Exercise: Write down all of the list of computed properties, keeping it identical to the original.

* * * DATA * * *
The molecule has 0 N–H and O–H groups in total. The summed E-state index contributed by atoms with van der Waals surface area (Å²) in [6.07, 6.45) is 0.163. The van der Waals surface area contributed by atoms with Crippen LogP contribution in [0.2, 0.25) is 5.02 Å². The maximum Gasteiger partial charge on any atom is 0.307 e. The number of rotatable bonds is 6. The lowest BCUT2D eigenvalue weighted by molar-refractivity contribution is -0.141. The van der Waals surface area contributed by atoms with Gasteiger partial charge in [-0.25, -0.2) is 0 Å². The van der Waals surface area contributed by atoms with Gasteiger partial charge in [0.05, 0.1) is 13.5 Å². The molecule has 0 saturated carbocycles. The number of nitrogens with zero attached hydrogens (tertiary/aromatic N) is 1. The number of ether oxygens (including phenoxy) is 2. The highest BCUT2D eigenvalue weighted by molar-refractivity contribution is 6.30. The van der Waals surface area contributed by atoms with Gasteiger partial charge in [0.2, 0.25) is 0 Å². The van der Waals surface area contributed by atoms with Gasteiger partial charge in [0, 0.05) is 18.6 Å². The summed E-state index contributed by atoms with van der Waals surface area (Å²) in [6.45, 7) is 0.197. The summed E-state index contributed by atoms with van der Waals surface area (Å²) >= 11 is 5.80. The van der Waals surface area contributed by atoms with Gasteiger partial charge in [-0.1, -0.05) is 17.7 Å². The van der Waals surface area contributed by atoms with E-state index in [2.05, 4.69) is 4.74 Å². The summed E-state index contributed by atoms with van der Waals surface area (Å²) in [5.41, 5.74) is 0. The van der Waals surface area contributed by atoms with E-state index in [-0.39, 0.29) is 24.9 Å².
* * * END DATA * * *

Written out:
The molecule has 0 N–H and O–H groups in total. The summed E-state index contributed by atoms with van der Waals surface area (Å²) in [6.07, 6.45) is 0.163. The van der Waals surface area contributed by atoms with Crippen LogP contribution in [0.2, 0.25) is 5.02 Å². The maximum Gasteiger partial charge on any atom is 0.307 e. The number of rotatable bonds is 6. The lowest BCUT2D eigenvalue weighted by molar-refractivity contribution is -0.141. The van der Waals surface area contributed by atoms with Gasteiger partial charge in [-0.25, -0.2) is 0 Å². The van der Waals surface area contributed by atoms with Gasteiger partial charge in [0.05, 0.1) is 13.5 Å². The molecule has 0 saturated carbocycles. The number of nitrogens with zero attached hydrogens (tertiary/aromatic N) is 1. The number of ether oxygens (including phenoxy) is 2. The highest BCUT2D eigenvalue weighted by molar-refractivity contribution is 6.30. The van der Waals surface area contributed by atoms with Gasteiger partial charge in [0.2, 0.25) is 0 Å². The van der Waals surface area contributed by atoms with Gasteiger partial charge in [0, 0.05) is 18.6 Å². The summed E-state index contributed by atoms with van der Waals surface area (Å²) in [6.45, 7) is 0.197. The summed E-state index contributed by atoms with van der Waals surface area (Å²) >= 11 is 5.80. The van der Waals surface area contributed by atoms with Gasteiger partial charge in [-0.1, -0.05) is 17.7 Å². The van der Waals surface area contributed by atoms with E-state index in [2.05, 4.69) is 4.74 Å². The summed E-state index contributed by atoms with van der Waals surface area (Å²) in [5.41, 5.74) is 0. The van der Waals surface area contributed by atoms with E-state index in [-0.39, 0.29) is 24.9 Å².